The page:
“You’ll see, just go get him.”
“But what should I tell him?” Waldorff was dubious. RJ didn’t come over for just any old thing.
“Tell him I said it’s important,” intoned Hank. Then he gave the hard eye, the one Waldorff had learned about in Rota last year, and Waldorff got while the gettin’ was good.
#
Fifteen minutes later they were out
:icondoughboycafe:doughboycafe
:icondoughboycafe:doughboycafe 7 22
Mature content
Worse Than The Vultures :icondoughboycafe:doughboycafe 9 28

DDs, Interviews, & More!





Interviews & Resources
Sometimes I talk about history or books and people record it.

Being Historical with doughboycafeHistory is cool. I could try to explain why, but if you aren't already interested, there's a better way to get on board: read and/or write historical fiction. Only...I can't say anything there, I don't know anything about historical fiction!
Luckily, dA has a strong cadre of historical fiction writers. I (metaphorically) sat down with one of the outstanding, doughboycafe:
What is "historical fiction"?

I think that it is, quite simply, fiction set somewhere in history. Though it usually draws on one or more actual events, we get to make up the whos and the whys and the hows.
That isn't to say it isn't accurate, however. Historical fiction, good historical fiction, is well researched and the details of the time period, social situation, and culture should reflect real ideas, technology, and cultural values. 

If you have to do the same amount of research, why not nonfiction?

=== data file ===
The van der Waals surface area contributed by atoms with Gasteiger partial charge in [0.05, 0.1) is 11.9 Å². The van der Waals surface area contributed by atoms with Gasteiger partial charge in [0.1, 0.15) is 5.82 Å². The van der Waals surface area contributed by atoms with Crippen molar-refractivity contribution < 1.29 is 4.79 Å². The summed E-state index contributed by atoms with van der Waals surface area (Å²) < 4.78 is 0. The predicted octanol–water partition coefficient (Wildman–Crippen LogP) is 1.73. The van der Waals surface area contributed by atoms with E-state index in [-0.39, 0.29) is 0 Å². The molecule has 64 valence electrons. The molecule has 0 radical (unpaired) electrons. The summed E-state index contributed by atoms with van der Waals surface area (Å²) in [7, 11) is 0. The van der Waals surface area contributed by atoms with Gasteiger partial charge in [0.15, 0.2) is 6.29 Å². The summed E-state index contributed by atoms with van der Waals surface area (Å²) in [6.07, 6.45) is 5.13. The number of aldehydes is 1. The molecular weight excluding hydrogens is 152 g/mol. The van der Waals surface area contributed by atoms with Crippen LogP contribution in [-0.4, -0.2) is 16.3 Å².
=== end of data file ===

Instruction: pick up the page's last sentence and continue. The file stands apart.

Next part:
I guess that all depends on your
A Publishing PrimerYou asked for it, so you got it!
Based on this poll, you, our community, want to know more about Publishing. We will be posting publishing opportunities around about every month, now, specifically for literary magazines. But what does that mean for a novice who has never submitted before?
Let me break it down for you.
There are tons of lit mags out there, journals, reviews, and small presses. Some are more reputable than others. So the first step is
Find Your Market

The market is the audience you are targeting, so you should have an idea of your genre (sci fi is great but what type? Hard, soft, etc?) and the demographic of your audience (young? old? between? all of the above?) But even if you get it narrowed down there can be a veritable mountain of places to submit to which can get confusing. There are a few great sites that compile markets and magazines into an easy to searc

A Guide to Writing Combat-Related Mental IllnessComing Back from Combat: A Writer’s Guide to Combat Related Psychological Illness in Fiction
The aim of this guide is simple: plenty of people want to write about war, to explore it, to understand it and understand soldiers they know who are in it or have come from it. But, often times putting the aftermath, the pain, and the psychological impact war has on the mind into words is difficult to do well.
This guide exists to help fiction writers accurately portray psychological disorders in their work, because the people who suffer from these disorders and their loved ones deserve honesty and do not deserve to be misrepresented. The guide is here to help writers understand how these disorders come about, how they are treated, and how to think critically about how they might impact the person who has them.
I. Introduction
1. A disclaimer, and polemics.
2. Why are you writing a psychological illness into your story?